For Sixers, not all turnovers created equal

For Sixers, not all turnovers created equal

Highlights: Sloppy play plagues Sixers in loss

December 12, 2013, 5:00 pm
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The Sixers committed 26 turnovers in Wednesday night's 106-99 loss to the Timberwolves. (AP)

MINNEAPOLIS -- Brett Brown was still lamenting his team’s 26 turnovers on Wednesday night after Thursday’s morning practice.

“Twenty-six turnovers is an enormous number so we tried to categorize them and see how they happened,” Brown said after watching film of the Sixers’ 106-99 collapse to the Timberwolves. “There is a trend of what we do in pace, outlets, kick-aheads or skip passes. There was a trend in trying to get the ball into the post and how we reacted to that and then there was a trend of playing into a crowd.”

Brown’s words were analytics at its finest.

The point is once you identify the category an error belongs in, then you can decide how forgiving you are that it occurred. Some turnovers look worse then they are, others look like common sense would ensure they wouldn’t have happened.

Last Sunday against Detroit, the Sixers had four balls stolen on inbounds plays. Against Minnesota, they had the same number.

Brown would classify those turnovers in the "pace" category.

“We want to take it out of the net quick on made baskets," Brown said. “So you want to get it and look up the floor, but the minute we sniff trouble we have to bring the point guard back and then get him with banana cut going the other way.

“The recognition by our bigs taking it out of bounds has been far too risky or not assessed well enough. That was part of our high turnovers, and I would put those into pace and we need to do a better job reading that.”

Pace accounted for six or seven turnovers against the Timberwolves.

The “playing into a crowd” category accounted for most, if not all nine of Evan Turner’s turnovers.

On the season, Turner has committed the most turnovers in the league (88), but his turnovers per game is actually fourth highest (3.8), though neither number is one to boast about.

“We have challenged Evan to take less long twos and try to get to the free throw line more,” Brown said. “With that sometimes he does what we have asked of him, but he puts himself in a real bind by playing into a crowd when it needs to be passed. As a group we do that, it is not just Evan. That is the Holy Grail, I am convinced of it. Successful teams share the ball and don't get into my turn, your turn.”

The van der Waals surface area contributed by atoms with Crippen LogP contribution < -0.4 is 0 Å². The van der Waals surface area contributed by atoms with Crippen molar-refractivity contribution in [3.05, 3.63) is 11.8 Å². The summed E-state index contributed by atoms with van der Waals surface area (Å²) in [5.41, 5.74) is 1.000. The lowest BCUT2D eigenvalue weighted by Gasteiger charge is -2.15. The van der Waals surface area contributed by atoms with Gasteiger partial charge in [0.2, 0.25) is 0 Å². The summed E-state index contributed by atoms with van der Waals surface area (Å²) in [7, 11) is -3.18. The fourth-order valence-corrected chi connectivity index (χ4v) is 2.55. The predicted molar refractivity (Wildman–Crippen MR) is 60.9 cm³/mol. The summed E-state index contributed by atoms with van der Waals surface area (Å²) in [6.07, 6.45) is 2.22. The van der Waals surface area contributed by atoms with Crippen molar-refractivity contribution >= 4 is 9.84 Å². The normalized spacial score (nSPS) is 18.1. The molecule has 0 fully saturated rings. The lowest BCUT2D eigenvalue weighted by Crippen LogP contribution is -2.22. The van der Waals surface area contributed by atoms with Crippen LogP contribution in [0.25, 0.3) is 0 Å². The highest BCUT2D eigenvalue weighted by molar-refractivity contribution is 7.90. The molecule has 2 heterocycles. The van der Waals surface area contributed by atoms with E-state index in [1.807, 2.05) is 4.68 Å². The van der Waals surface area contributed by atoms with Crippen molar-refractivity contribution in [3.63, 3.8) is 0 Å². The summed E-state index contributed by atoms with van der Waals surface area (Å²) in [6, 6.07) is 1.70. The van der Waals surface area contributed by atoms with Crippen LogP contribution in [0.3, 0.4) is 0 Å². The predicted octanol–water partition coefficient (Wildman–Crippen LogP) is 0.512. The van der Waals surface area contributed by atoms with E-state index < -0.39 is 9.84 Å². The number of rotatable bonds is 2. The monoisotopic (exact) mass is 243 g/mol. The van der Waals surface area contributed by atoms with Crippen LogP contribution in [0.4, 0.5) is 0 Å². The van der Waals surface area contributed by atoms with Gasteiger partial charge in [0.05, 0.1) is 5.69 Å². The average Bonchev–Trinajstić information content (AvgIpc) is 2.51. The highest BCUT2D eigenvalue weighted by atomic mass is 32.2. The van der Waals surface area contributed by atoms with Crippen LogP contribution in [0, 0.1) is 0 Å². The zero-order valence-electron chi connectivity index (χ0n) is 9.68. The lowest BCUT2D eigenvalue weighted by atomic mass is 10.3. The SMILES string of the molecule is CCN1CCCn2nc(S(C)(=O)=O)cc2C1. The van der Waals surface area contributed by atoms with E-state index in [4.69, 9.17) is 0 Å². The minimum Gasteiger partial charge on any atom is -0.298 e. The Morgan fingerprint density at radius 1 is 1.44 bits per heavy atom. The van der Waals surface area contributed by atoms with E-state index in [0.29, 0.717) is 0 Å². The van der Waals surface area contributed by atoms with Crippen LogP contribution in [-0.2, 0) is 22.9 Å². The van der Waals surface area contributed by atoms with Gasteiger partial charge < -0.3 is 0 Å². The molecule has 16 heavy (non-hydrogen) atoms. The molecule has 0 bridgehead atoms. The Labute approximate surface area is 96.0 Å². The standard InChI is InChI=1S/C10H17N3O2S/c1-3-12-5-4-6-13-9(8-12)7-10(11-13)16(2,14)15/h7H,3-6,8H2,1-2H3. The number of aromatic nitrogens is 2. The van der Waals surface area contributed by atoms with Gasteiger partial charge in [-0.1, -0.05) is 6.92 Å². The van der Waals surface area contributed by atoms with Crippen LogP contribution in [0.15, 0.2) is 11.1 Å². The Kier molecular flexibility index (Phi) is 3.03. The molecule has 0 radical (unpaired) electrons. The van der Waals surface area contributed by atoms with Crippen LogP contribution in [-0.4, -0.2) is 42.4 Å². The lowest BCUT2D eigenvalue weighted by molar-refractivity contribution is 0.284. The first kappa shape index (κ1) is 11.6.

Because my turn, your turn often equals turnovers, the harder Turner seems to try to get a whistle blown in his favor in traffic, the more the ball is ending up elsewhere.

Turner -- along with the other veteran Sixers -- watched film and lifted weights Thursday, so they were not available to speak after practice.

But some interesting numbers exist that should concern Turner. The first 17 games of the season, Turner averaged 5.2 free throws attempts per game. The last six games that number has dropped to 3.5. It's just one of the areas that's frustrating the Sixers' leading scorer.

“I think he takes things to heart," Brown said, "I think he wants to perform well and he wants to do the right thing for his team and when he doesn't, I think he takes it too personally.

“We have to help him move forward and get that edge and get that swagger and cocky side. There is a toughness that emerges with great players and that is the next phase of Evan. He has to get through it and carry on. Some of it is born out of people, maybe game planning a lot more for him. They are really paying attention to him and the ways that we get him open.” 

The evolution of individual players is a learning curve, but in turn a team evolves into a more successful group.